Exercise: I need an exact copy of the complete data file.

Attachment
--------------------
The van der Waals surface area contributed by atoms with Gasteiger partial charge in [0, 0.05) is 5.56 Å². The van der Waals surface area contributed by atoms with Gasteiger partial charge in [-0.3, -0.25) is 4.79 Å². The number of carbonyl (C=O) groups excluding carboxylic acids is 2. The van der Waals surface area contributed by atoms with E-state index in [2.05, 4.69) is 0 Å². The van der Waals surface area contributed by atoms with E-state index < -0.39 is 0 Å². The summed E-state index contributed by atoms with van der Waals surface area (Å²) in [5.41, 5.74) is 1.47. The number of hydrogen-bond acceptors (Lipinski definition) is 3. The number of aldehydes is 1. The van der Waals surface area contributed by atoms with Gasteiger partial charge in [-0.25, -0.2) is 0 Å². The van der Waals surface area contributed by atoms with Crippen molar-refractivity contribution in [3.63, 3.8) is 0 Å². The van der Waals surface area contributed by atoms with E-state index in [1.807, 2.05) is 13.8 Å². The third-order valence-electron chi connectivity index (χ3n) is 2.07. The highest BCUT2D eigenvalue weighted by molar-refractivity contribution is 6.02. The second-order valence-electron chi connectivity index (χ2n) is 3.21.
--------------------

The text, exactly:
The van der Waals surface area contributed by atoms with Gasteiger partial charge in [0, 0.05) is 5.56 Å². The van der Waals surface area contributed by atoms with Gasteiger partial charge in [-0.3, -0.25) is 4.79 Å². The number of carbonyl (C=O) groups excluding carboxylic acids is 2. The van der Waals surface area contributed by atoms with E-state index in [2.05, 4.69) is 0 Å². The van der Waals surface area contributed by atoms with E-state index < -0.39 is 0 Å². The summed E-state index contributed by atoms with van der Waals surface area (Å²) in [5.41, 5.74) is 1.47. The number of hydrogen-bond acceptors (Lipinski definition) is 3. The number of aldehydes is 1. The van der Waals surface area contributed by atoms with Gasteiger partial charge in [-0.25, -0.2) is 0 Å². The van der Waals surface area contributed by atoms with Crippen molar-refractivity contribution in [3.63, 3.8) is 0 Å². The van der Waals surface area contributed by atoms with E-state index in [1.807, 2.05) is 13.8 Å². The third-order valence-electron chi connectivity index (χ3n) is 2.07. The highest BCUT2D eigenvalue weighted by molar-refractivity contribution is 6.02. The second-order valence-electron chi connectivity index (χ2n) is 3.21.